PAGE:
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Pope's Synod on Synodality envisioned as transformative process

Pope gathers Synod on Synodality at the Vatican. Photo courtesy of Vatican.


By Catherine Ferguson, SNJM

When in 2020 Pope Francis announced that the next Synod of Bishops would be a Synod on Synodality, he envisioned a transformative process for the Catholic Church akin to the impact of the Second Vatican Council (1962-1965).

At that Ecumenical Council with 3,058 council fathers, only bishops, cardinals and the major superiors of men's religious congregations, which included priests, were allowed to vote.

It ushered in major reforms in the areas of liturgy—with Mass in the language of the people instead of Latin and the priest facing the people—in its affirmation of the ecumenical movement, in relations with Jews, relations with other religions, on democracy and religious liberty, in refocusing of religious life and in the authorization for a revision of Canon Law.

A synod, however, is not an ecumenical council. Historically it has been described as coming from two Greek words syn and hodosj—"together" and "path"—meaning to walk together the path of Jesus. The phrase evokes the Risen Lord's accompaniment of his two disciples on the road to Emmaus.

Pope Francis talks about it saying, "synodality is a way of communicating and relating."

It is the way the three parts of the Church—the People of God, the College of Bishops and the Bishop of Rome, whom Catholics affirm as the Vicar of Christ—are "in constant exchange together, all three parts listening."

It has been described as conversations in the Holy Spirit.

There have been 30 synods since Vatican II. This Synod is unique because it is not focused on one topic but rather on the process of synodality, and it is the first where women and lay people are among the 350 voting members.

The process for this Synod began in October 2020 and continues until a second synodal assembly in October 2024.

Implemention of "listening in the Spirit" envisioned by the Pope began at the local level worldwide with an invitation to ordinary people in the pews to share their joys, concerns and hopes for the Catholic Church.

In Spokane, Bishop Thomas Daly appointed Father Darrin Connall, his vicar general, to direct the listening process from October 2020 to March 2021.

In his communication inviting participation in the synod process, Father Connall said, "Synodality is the way a group makes decisions, the model includes listening to a broad range of people, discussing issues, to hear the Holy Spirit guiding the Church."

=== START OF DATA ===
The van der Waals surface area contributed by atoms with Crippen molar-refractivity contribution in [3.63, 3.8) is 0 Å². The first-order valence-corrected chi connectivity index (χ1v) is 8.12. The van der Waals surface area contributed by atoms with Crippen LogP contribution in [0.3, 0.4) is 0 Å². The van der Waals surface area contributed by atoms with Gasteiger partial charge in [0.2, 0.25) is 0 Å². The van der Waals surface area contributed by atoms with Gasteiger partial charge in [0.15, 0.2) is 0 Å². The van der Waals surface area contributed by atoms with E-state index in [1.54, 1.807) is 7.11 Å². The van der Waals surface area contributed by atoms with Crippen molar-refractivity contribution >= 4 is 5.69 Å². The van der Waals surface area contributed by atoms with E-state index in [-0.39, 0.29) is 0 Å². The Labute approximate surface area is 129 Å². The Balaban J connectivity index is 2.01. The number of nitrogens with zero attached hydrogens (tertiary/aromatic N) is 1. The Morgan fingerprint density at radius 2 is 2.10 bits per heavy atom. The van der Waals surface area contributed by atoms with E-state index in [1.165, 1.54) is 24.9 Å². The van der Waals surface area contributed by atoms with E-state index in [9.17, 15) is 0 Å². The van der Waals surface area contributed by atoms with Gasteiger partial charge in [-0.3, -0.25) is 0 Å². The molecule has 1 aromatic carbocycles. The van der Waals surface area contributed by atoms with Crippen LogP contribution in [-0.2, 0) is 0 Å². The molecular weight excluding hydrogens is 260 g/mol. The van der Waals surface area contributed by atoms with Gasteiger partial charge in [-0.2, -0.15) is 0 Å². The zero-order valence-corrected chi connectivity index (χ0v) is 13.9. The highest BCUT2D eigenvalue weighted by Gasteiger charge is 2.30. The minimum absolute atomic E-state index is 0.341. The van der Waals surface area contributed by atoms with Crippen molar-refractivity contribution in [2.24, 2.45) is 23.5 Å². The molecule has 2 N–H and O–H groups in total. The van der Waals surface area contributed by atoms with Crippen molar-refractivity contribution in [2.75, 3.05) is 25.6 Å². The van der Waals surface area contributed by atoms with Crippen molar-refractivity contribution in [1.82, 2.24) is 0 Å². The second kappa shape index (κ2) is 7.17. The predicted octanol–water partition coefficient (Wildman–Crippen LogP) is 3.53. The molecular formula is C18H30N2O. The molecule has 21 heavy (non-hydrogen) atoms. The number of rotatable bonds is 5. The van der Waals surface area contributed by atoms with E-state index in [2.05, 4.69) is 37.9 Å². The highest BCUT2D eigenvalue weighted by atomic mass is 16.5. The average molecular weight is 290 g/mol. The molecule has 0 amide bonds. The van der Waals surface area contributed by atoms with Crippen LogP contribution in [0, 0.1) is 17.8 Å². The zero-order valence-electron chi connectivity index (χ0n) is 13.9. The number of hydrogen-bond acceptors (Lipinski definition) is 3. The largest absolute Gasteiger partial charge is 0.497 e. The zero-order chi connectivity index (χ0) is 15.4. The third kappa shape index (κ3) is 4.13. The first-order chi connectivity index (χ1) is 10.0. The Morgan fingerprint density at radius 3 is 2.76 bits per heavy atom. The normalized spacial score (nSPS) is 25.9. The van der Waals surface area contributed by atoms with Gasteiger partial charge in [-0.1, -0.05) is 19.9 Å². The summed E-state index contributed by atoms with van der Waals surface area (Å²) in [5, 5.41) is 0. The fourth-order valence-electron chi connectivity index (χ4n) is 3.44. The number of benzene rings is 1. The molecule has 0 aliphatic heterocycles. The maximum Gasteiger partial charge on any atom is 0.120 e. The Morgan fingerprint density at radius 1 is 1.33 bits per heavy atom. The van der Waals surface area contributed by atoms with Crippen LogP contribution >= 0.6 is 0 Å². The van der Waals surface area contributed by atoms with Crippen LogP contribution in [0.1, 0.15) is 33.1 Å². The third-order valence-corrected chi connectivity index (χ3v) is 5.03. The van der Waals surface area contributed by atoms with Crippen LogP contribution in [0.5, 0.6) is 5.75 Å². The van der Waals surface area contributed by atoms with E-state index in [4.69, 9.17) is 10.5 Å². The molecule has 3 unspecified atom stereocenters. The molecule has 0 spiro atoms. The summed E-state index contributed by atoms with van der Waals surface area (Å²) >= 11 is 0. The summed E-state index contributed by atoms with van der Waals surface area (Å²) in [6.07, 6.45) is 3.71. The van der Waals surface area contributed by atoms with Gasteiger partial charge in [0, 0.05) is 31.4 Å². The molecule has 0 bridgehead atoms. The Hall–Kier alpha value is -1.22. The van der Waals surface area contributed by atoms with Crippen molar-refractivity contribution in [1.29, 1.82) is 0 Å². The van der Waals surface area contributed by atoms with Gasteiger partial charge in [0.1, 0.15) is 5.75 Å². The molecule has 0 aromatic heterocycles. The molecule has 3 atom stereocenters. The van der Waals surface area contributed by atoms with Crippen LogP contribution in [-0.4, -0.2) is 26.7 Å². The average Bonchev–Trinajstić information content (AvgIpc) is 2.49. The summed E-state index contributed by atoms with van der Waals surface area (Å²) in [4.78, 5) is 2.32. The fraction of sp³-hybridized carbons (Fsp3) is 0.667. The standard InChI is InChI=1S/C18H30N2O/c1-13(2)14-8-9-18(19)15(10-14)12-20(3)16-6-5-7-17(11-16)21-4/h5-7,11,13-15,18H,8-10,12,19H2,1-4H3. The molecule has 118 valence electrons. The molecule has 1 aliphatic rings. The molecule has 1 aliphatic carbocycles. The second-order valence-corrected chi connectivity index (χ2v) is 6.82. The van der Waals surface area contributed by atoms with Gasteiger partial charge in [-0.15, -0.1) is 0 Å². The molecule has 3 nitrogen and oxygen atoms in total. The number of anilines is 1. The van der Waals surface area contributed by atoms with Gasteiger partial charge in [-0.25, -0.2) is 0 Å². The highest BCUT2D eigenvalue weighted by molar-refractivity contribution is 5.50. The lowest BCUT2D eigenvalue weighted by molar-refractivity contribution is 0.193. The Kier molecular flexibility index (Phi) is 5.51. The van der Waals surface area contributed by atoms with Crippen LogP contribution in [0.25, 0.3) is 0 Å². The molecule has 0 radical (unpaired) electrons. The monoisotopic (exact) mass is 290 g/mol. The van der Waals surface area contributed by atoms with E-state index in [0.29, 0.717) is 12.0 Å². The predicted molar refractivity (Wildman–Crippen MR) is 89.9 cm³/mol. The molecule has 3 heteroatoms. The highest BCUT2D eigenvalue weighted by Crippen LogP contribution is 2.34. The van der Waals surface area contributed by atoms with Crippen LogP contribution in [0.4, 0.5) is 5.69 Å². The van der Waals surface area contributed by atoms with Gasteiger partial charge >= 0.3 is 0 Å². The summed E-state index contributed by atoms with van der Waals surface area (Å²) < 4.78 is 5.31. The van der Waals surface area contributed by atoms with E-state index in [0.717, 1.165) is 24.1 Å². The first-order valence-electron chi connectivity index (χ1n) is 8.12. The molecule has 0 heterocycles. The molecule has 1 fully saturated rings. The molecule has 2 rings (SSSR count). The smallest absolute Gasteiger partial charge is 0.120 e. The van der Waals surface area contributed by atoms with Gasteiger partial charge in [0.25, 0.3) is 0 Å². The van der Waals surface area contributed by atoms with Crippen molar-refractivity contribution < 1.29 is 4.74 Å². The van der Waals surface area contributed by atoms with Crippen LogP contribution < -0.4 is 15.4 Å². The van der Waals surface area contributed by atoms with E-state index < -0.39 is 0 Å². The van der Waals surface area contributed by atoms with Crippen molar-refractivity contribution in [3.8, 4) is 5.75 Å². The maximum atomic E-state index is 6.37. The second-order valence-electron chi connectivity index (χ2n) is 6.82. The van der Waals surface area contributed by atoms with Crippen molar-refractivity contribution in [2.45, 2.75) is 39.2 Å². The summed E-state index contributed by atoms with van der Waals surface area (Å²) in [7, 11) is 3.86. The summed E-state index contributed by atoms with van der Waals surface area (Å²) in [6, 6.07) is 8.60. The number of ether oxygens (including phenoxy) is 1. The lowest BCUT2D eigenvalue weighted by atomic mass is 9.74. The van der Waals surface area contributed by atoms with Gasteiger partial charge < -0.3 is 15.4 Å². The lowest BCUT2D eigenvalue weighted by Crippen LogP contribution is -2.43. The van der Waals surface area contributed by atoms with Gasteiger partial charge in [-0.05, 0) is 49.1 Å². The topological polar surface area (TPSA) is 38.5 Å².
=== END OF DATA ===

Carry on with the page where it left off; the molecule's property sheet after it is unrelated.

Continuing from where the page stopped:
He outlined 10 themes with key questions to be answered by local Catholics.

The following are some of the questions: Who are listened to in our parish? Are women listened to? Are youth listened to? How does our parish (or diocese) deal with differences in visions and/or conflict?

What are some of the relationships we have with members of other Christian denominations? What have we learned from these relationships?

How is authority exercised within our parish? How does our parish promote and practice teamwork and co-responsibility and how does the parish promote participation in decision-making?

Father Connall indicated that information was gathered from parish groups where parishes from a particular regional group (deanery) were invited to talk, from groups of people with a common role in the church like deacons or Sisters and from an online survey.

"What was striking to me," he said, "was that it was primarily older parishioners who participated.  Even though we did reach out particularly to younger people through an online survey, it was still primarily older people who responded."

Brian Kraut, who managed the online survey, was surprised that 51 percent of the people who responded to the online survey were 65 and over.

"Among the 800 who responded at least partially to the survey, 93 percent said they felt there was a place for them in the church. The majority indicated they felt safe sharing their opinions."